Raising the driving age to 18
Imagine yourself as a sixteen year-old. You just got your driver's license, and are going to go cruising with your friends to celebrate. However, at about ten o'clock, your attention isn't on the road, and you crash into another vehicle. Two of your friends die on scene, and your other friend is seriously injured. For thousands of teens each year, this is a reality. Sixteen year-old drivers are three times more likely to crash than seventeen year olds, five times more likely to crash than eighteen year olds, and two times more likely than eighty five year olds! I think the driving age should be raised to eighteen in order to protect people for many reasons.
Changing the driving age to eighteen is a good idea because fewer deaths and accidents would result. According to the National Highway Traffic Safety Administration, 3,827 drivers in the 15-20 age bracket died in 2002. One hundred eighty fewer died in the same age bracket in 2003. Several countries have done studies on raising the driving age and found that the younger people start driving, the more likely they'll crash. It also proved that because younger people's brains haven't developed completely, and that reduces their capabilities to be a responsible, safe driver. This is one reason to raise the driving age to eighteen.
Raising the driving age to eighteen would make it so that there would be more time to teach teens how to drive. Many countries have employed the usage of the Graduated Drivers' Licensing System (GDL). The GDL has given very promising results, with a drastic reduction of car accidents. The GDL system works because it first requires that teenagers take both a class based, and road based course with qualified instructors. Then, once teens have passed that portion and get their license, they have many limits and restrictions set. Some include the times you are allowed to drive, maintaining a BAC (blood alcohol content) of under .01%, and the number of passengers under eighteen you may have in the car with you. Slowly, these bans are lifted over time, resulting in well experienced drivers. This technique has been applied in Germany, and many other countries with great success and fewer accidents on the roads.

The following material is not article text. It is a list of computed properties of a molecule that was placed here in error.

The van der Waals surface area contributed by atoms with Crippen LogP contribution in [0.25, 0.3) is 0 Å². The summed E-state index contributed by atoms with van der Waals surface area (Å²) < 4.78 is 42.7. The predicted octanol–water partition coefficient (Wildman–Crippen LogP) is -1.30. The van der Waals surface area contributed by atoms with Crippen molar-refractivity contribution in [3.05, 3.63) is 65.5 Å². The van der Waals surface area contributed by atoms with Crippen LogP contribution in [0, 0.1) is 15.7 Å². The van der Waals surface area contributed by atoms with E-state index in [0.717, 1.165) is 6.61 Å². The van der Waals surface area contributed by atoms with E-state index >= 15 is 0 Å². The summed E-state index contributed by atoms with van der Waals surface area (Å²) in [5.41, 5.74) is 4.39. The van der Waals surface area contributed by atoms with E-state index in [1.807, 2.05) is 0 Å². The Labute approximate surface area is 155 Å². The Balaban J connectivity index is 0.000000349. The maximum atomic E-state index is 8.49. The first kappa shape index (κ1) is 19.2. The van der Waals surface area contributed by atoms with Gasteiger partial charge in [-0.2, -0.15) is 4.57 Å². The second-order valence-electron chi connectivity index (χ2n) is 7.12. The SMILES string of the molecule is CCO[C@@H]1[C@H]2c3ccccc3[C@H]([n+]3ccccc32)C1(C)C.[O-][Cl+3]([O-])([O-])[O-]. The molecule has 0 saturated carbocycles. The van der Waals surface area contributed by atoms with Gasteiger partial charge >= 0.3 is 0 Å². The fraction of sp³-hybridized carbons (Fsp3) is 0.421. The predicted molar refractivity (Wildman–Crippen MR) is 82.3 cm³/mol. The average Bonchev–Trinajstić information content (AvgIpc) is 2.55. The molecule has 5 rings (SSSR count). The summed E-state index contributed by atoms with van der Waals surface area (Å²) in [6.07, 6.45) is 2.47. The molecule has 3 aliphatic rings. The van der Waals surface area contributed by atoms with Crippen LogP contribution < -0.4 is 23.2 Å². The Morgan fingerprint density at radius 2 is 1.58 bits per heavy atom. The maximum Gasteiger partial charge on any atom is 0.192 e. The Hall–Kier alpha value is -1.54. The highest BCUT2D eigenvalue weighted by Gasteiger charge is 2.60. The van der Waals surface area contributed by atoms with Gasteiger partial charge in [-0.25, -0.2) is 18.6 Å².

One final reason to raise the driving age is because sixteen and seventeen year olds have little experience driving. It's been proven over and over that the longer you learn and practice something, the better you'll be. Lack of experience is the number one reason why teens are in accidents each year. The reason? Sixteen and seventeen year-olds haven't dealt with weather complications, construction zones, and animals on the road, so they don't know how to react. Seat belt usage is also lowest with teens, despite the fact that they protect the wearer, and they are required by law in Ohio and many other states. Sixteen and seventeen year old drivers also haven't had experience with road rage, which older, more experienced drivers would have learned to deal with. This is a second reason to raise the driving age to eighteen in Ohio.